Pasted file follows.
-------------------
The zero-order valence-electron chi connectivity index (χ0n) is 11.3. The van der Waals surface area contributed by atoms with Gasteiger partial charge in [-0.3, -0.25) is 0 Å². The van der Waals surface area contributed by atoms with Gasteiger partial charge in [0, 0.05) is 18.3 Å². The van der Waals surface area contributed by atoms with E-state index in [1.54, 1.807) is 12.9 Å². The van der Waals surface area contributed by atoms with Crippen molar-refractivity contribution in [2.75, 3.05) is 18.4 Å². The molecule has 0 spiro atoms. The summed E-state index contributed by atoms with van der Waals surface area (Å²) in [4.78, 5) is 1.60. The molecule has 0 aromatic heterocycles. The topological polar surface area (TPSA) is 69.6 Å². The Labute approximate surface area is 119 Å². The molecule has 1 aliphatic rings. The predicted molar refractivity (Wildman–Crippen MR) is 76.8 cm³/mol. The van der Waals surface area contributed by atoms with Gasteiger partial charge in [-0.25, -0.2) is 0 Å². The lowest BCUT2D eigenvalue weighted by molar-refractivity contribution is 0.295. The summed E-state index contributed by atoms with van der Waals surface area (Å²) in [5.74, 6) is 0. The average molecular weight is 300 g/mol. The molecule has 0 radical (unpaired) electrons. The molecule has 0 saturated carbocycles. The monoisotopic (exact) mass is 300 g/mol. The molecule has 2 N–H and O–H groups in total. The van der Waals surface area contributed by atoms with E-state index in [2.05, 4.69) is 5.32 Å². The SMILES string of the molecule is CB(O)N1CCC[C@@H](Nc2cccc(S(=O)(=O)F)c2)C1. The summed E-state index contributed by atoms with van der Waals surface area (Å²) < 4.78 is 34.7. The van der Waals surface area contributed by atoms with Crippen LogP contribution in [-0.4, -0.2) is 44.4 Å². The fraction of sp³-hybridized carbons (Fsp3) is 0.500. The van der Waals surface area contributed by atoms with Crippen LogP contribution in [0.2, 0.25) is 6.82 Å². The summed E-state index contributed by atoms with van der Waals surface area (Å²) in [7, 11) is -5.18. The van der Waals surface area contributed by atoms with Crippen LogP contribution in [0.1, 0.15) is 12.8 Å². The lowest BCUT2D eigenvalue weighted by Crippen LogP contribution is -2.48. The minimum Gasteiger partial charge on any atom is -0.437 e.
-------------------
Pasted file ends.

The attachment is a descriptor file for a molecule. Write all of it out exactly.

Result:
The zero-order valence-electron chi connectivity index (χ0n) is 11.3. The van der Waals surface area contributed by atoms with Gasteiger partial charge in [-0.3, -0.25) is 0 Å². The van der Waals surface area contributed by atoms with Gasteiger partial charge in [0, 0.05) is 18.3 Å². The van der Waals surface area contributed by atoms with E-state index in [1.54, 1.807) is 12.9 Å². The van der Waals surface area contributed by atoms with Crippen molar-refractivity contribution in [2.75, 3.05) is 18.4 Å². The molecule has 0 spiro atoms. The summed E-state index contributed by atoms with van der Waals surface area (Å²) in [4.78, 5) is 1.60. The molecule has 0 aromatic heterocycles. The topological polar surface area (TPSA) is 69.6 Å². The Labute approximate surface area is 119 Å². The molecule has 1 aliphatic rings. The predicted molar refractivity (Wildman–Crippen MR) is 76.8 cm³/mol. The van der Waals surface area contributed by atoms with Gasteiger partial charge in [-0.25, -0.2) is 0 Å². The lowest BCUT2D eigenvalue weighted by molar-refractivity contribution is 0.295. The summed E-state index contributed by atoms with van der Waals surface area (Å²) in [5.74, 6) is 0. The average molecular weight is 300 g/mol. The molecule has 0 radical (unpaired) electrons. The molecule has 0 saturated carbocycles. The monoisotopic (exact) mass is 300 g/mol. The molecule has 2 N–H and O–H groups in total. The van der Waals surface area contributed by atoms with E-state index in [2.05, 4.69) is 5.32 Å². The SMILES string of the molecule is CB(O)N1CCC[C@@H](Nc2cccc(S(=O)(=O)F)c2)C1. The summed E-state index contributed by atoms with van der Waals surface area (Å²) < 4.78 is 34.7. The van der Waals surface area contributed by atoms with Crippen LogP contribution in [-0.4, -0.2) is 44.4 Å². The fraction of sp³-hybridized carbons (Fsp3) is 0.500. The van der Waals surface area contributed by atoms with Crippen LogP contribution in [0.2, 0.25) is 6.82 Å². The summed E-state index contributed by atoms with van der Waals surface area (Å²) in [7, 11) is -5.18. The van der Waals surface area contributed by atoms with Crippen LogP contribution in [0.1, 0.15) is 12.8 Å². The lowest BCUT2D eigenvalue weighted by Crippen LogP contribution is -2.48. The minimum Gasteiger partial charge on any atom is -0.437 e.